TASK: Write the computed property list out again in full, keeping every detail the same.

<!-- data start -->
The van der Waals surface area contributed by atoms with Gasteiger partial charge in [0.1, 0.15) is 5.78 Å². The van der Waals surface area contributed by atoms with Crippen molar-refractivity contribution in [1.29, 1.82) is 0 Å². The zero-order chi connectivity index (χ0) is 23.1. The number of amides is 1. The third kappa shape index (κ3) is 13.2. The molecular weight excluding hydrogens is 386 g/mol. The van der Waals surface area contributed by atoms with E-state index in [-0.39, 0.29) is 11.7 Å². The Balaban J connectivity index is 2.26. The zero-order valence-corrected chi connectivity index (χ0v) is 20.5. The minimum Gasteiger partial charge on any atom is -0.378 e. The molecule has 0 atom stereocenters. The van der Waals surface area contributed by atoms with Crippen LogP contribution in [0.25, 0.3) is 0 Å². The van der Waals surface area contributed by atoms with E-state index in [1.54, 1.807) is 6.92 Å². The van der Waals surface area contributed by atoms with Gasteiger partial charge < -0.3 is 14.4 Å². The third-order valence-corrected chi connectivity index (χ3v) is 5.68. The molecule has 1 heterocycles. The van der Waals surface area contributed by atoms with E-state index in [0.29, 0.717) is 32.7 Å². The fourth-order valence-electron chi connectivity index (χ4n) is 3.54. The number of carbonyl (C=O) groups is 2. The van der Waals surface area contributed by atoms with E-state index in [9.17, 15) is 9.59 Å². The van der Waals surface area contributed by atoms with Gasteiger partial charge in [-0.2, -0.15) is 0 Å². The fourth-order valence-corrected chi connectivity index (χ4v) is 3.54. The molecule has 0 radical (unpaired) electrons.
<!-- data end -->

The van der Waals surface area contributed by atoms with Gasteiger partial charge in [0.1, 0.15) is 5.78 Å². The van der Waals surface area contributed by atoms with Crippen molar-refractivity contribution in [1.29, 1.82) is 0 Å². The zero-order chi connectivity index (χ0) is 23.1. The number of amides is 1. The third kappa shape index (κ3) is 13.2. The molecular weight excluding hydrogens is 386 g/mol. The van der Waals surface area contributed by atoms with E-state index in [-0.39, 0.29) is 11.7 Å². The Balaban J connectivity index is 2.26. The zero-order valence-corrected chi connectivity index (χ0v) is 20.5. The minimum Gasteiger partial charge on any atom is -0.378 e. The molecule has 0 atom stereocenters. The van der Waals surface area contributed by atoms with Crippen LogP contribution in [0.25, 0.3) is 0 Å². The van der Waals surface area contributed by atoms with E-state index in [1.54, 1.807) is 6.92 Å². The van der Waals surface area contributed by atoms with Gasteiger partial charge < -0.3 is 14.4 Å². The third-order valence-corrected chi connectivity index (χ3v) is 5.68. The molecule has 1 heterocycles. The van der Waals surface area contributed by atoms with E-state index in [0.29, 0.717) is 32.7 Å². The fourth-order valence-electron chi connectivity index (χ4n) is 3.54. The number of carbonyl (C=O) groups is 2. The van der Waals surface area contributed by atoms with E-state index in [9.17, 15) is 9.59 Å². The van der Waals surface area contributed by atoms with Gasteiger partial charge in [-0.2, -0.15) is 0 Å². The fourth-order valence-corrected chi connectivity index (χ4v) is 3.54. The molecule has 0 radical (unpaired) electrons.